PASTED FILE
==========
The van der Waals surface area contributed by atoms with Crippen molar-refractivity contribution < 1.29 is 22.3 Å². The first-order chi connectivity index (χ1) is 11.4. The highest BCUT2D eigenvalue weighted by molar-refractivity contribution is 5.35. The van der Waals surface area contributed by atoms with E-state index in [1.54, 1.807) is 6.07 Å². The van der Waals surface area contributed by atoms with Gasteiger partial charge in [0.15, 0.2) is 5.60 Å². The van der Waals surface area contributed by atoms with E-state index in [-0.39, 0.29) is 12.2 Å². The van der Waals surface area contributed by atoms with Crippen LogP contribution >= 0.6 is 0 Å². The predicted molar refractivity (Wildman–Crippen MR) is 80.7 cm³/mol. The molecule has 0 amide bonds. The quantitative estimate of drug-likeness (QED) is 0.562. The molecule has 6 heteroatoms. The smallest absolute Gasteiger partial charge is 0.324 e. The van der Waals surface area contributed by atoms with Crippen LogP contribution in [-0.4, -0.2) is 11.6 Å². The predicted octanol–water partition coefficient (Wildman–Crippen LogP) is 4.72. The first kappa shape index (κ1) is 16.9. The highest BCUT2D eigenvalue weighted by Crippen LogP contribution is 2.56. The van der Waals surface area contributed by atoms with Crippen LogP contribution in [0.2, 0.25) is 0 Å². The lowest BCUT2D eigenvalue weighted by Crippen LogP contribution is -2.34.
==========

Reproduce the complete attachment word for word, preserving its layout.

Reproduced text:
The van der Waals surface area contributed by atoms with Crippen molar-refractivity contribution < 1.29 is 22.3 Å². The first-order chi connectivity index (χ1) is 11.4. The highest BCUT2D eigenvalue weighted by molar-refractivity contribution is 5.35. The van der Waals surface area contributed by atoms with E-state index in [1.54, 1.807) is 6.07 Å². The van der Waals surface area contributed by atoms with Gasteiger partial charge in [0.15, 0.2) is 5.60 Å². The van der Waals surface area contributed by atoms with E-state index in [-0.39, 0.29) is 12.2 Å². The van der Waals surface area contributed by atoms with Crippen LogP contribution >= 0.6 is 0 Å². The predicted molar refractivity (Wildman–Crippen MR) is 80.7 cm³/mol. The molecule has 0 amide bonds. The quantitative estimate of drug-likeness (QED) is 0.562. The molecule has 6 heteroatoms. The smallest absolute Gasteiger partial charge is 0.324 e. The van der Waals surface area contributed by atoms with Crippen LogP contribution in [-0.4, -0.2) is 11.6 Å². The predicted octanol–water partition coefficient (Wildman–Crippen LogP) is 4.72. The first kappa shape index (κ1) is 16.9. The highest BCUT2D eigenvalue weighted by Crippen LogP contribution is 2.56. The van der Waals surface area contributed by atoms with Crippen LogP contribution in [0.2, 0.25) is 0 Å². The lowest BCUT2D eigenvalue weighted by Crippen LogP contribution is -2.34.